All About Vultures

All About Vultures2018-04-27T10:34:32+00:00

Vultures at Muncaster

Muncaster Hawk & Owl Centre is home to two critically endangered hooded vultures (necrosyrtes monachus). You may even have found this web page after meeting them on your recent visit to Muncaster! Read on to find out why our vulture ambassador duo, MightyMite and Moriarty, are so vital to our work at MHOC …

emma with hooded vultures

Vultures fill a vital ecological niche. They are obligate scavengers – this means they have a diet entirely made up of carrion (dead animals). By consuming a carcass, vultures can eliminate it as a potential harbour for disease and bacteria. The birds have several adaptions which allow them to safely eat carrion – including their iconic bald head, which allows them to reach inside a carcass to eat without getting feathers clogged up on their face and neck, and their strong stomach acid which breaks down bacteria which may be lethal to other animals.

Vultures are also an important indicator species  – it means that the health of vulture populations is a biological reflection on the health of the ecosystem.

The Female Falconers Club

Vultures in the wild & why vulture populations are declining

There are 23 species of vultures which are split into two groups – Old World vultures and New World vultures.

Many of these vulture species are threatened with extinction. Birdlife International call it the vulture crisis. There are several reasons why this is happening:

  • Poaching

In Africa, the illegal poaching of mammals such as rhinoceros and elephants is prevalent. As vultures move in to clean up the carcasses of these animals, they can often act as a beacon to gamekeepers and park rangers which will use the vultures to locate poached animals. The poachers, in attempt to cover their tracks, will often lace the body of the poached animal with lethal poisons to kill the vultures. One poisoned elephant carcass can poison hundreds of vultures.

  • Death from manmade structures

Vultures use their huge wingspan to soar and cover vast areas of land. The birds often find themselves in danger around power lines and wind turbines, unaware of the danger of these manmade structures pose as they soar near the structures.

  • Muti/witchcraft

In some parts of Africa, vultures are trapped, killed and their body parts (particularly vulture eyes and brain) are used for witchcraft and spells, which the users believe will help them see into the future or bring good luck.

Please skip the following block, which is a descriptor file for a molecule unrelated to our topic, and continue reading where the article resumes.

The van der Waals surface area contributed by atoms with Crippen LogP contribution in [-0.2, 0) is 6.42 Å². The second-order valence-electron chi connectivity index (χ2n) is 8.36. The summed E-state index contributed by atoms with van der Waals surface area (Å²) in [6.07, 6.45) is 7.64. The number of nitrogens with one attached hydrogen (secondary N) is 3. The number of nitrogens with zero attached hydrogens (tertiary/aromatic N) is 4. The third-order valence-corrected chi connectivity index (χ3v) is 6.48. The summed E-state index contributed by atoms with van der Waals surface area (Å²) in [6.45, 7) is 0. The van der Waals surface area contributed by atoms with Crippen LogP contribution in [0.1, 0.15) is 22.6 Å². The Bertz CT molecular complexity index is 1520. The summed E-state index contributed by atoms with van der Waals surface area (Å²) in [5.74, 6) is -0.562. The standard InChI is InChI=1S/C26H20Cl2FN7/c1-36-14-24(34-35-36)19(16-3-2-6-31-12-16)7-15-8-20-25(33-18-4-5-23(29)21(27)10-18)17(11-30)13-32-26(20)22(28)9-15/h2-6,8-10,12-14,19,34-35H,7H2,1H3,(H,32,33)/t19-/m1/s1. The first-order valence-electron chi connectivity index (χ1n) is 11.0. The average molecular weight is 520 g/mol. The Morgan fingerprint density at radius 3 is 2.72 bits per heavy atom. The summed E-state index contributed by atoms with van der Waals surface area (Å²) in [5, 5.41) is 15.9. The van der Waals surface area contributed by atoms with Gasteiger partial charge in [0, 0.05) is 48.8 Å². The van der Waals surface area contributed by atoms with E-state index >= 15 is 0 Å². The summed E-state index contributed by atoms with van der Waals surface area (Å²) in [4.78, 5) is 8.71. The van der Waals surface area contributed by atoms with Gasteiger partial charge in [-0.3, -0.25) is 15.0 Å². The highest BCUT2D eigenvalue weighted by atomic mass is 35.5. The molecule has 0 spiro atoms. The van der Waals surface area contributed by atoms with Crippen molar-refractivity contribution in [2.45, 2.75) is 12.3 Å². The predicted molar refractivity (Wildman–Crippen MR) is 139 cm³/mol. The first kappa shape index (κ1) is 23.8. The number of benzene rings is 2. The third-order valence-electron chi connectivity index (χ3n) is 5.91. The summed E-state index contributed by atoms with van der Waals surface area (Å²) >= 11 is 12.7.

• Diclofenac/NSAID

The drug diclofenac, an anti-inflammatory non-steroidal drug which is used in human medicine as well as veterinary medicine is highly toxic to vultures. In Asia, diclofenac has been used to treat lame cattle. If they perish with the drug still present in their bodies and a vulture consumes contaminated meat it can kill the bird within 48 hours. Diclofenac has since been banned, but the aftermath of its effects are still a great cause for conservation concern as 99% of the Asian vulture population has been wiped out.

  • Habitat loss

Habitat loss is another factor for decline of vultures. This can take place through intensive farming practices and disruption at nest sites caused by humans and human activities, often resulting in local vulture populations being pushed from their habitats.

Vulture with handlerEmma and vulture photo by philip hatfield

What we can do about it

  • Captive breeding programmes

One of the most important things we can do within zoological organisations is to create a healthy gene pool amongst captive vultures. With the additional use of studbooks, we can pair up unrelated individuals in hopes that they will breed and further add to this gene pool. This is a critical part of the work that zoos collectively do to safeguard the future of endangered raptors.

Vultures take many years to reach maturity and reproduce slowly, often only raising one chick every 1-2 years. This is another reason why wild breeding vultures are unable to sustain the current population declines in the wild, making each young vulture produced in captivity all the more precious.

  • Raise awareness/education

As a small part of the wider zoological and scientific community, we are dedicated to raising awareness of global conservation efforts. Education is critical to the conservation work that we support. Our main way of educating visitors about the dangers that vultures face is via our educational flying displays.

  • Poison response kits

We work with the Hawk Conservancy Trust  and raise funds to support their work of developing poison response kits, equipment which helps with damage-control on poisoned carcasses to limit the toxins spreading through the rest of the food chain.

  • Vulture safe zones/vulture restaurants

A vulture restaurant is a safe feeding site for vultures and other scavenging raptors. Meat free of poison is placed out for the vultures to feed, encouraging the birds to regularly feed at these safe zones.

  • Donations

The conservation and research of vultures is in need of funding to continue the work towards saving these birds in the wild. These funds can come from government grants, fundraising or just a small donation from an individual just like you.

The Female Falconers ClubMighty Mite vulture flying by Chris Hoyle vulture conservation